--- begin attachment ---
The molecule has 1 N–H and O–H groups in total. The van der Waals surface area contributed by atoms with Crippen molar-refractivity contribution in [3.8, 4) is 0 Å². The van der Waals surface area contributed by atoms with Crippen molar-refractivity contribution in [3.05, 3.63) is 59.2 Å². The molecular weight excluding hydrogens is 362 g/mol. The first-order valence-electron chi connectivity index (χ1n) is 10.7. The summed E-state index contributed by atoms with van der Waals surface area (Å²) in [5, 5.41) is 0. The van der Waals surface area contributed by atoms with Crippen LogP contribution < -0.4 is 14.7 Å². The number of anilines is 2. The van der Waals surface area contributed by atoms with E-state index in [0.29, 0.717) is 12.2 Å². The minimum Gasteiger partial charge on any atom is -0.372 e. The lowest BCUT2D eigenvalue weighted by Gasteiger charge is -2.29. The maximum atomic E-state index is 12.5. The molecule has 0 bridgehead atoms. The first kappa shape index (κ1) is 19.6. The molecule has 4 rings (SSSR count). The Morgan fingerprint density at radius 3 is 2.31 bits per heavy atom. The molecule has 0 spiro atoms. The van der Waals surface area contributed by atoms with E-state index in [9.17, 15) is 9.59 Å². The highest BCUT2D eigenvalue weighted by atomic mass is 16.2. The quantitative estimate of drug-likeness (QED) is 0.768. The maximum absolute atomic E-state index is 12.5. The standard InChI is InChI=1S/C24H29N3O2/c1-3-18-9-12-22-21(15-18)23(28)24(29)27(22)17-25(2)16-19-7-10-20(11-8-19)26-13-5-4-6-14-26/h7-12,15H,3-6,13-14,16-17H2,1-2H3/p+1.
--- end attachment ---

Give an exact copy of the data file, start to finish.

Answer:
The molecule has 1 N–H and O–H groups in total. The van der Waals surface area contributed by atoms with Crippen molar-refractivity contribution in [3.8, 4) is 0 Å². The van der Waals surface area contributed by atoms with Crippen molar-refractivity contribution in [3.05, 3.63) is 59.2 Å². The molecular weight excluding hydrogens is 362 g/mol. The first-order valence-electron chi connectivity index (χ1n) is 10.7. The summed E-state index contributed by atoms with van der Waals surface area (Å²) in [5, 5.41) is 0. The van der Waals surface area contributed by atoms with Crippen LogP contribution < -0.4 is 14.7 Å². The number of anilines is 2. The van der Waals surface area contributed by atoms with E-state index in [0.29, 0.717) is 12.2 Å². The minimum Gasteiger partial charge on any atom is -0.372 e. The lowest BCUT2D eigenvalue weighted by Gasteiger charge is -2.29. The maximum atomic E-state index is 12.5. The molecule has 0 bridgehead atoms. The first kappa shape index (κ1) is 19.6. The molecule has 4 rings (SSSR count). The Morgan fingerprint density at radius 3 is 2.31 bits per heavy atom. The molecule has 0 spiro atoms. The van der Waals surface area contributed by atoms with E-state index in [9.17, 15) is 9.59 Å². The highest BCUT2D eigenvalue weighted by atomic mass is 16.2. The quantitative estimate of drug-likeness (QED) is 0.768. The maximum absolute atomic E-state index is 12.5. The standard InChI is InChI=1S/C24H29N3O2/c1-3-18-9-12-22-21(15-18)23(28)24(29)27(22)17-25(2)16-19-7-10-20(11-8-19)26-13-5-4-6-14-26/h7-12,15H,3-6,13-14,16-17H2,1-2H3/p+1.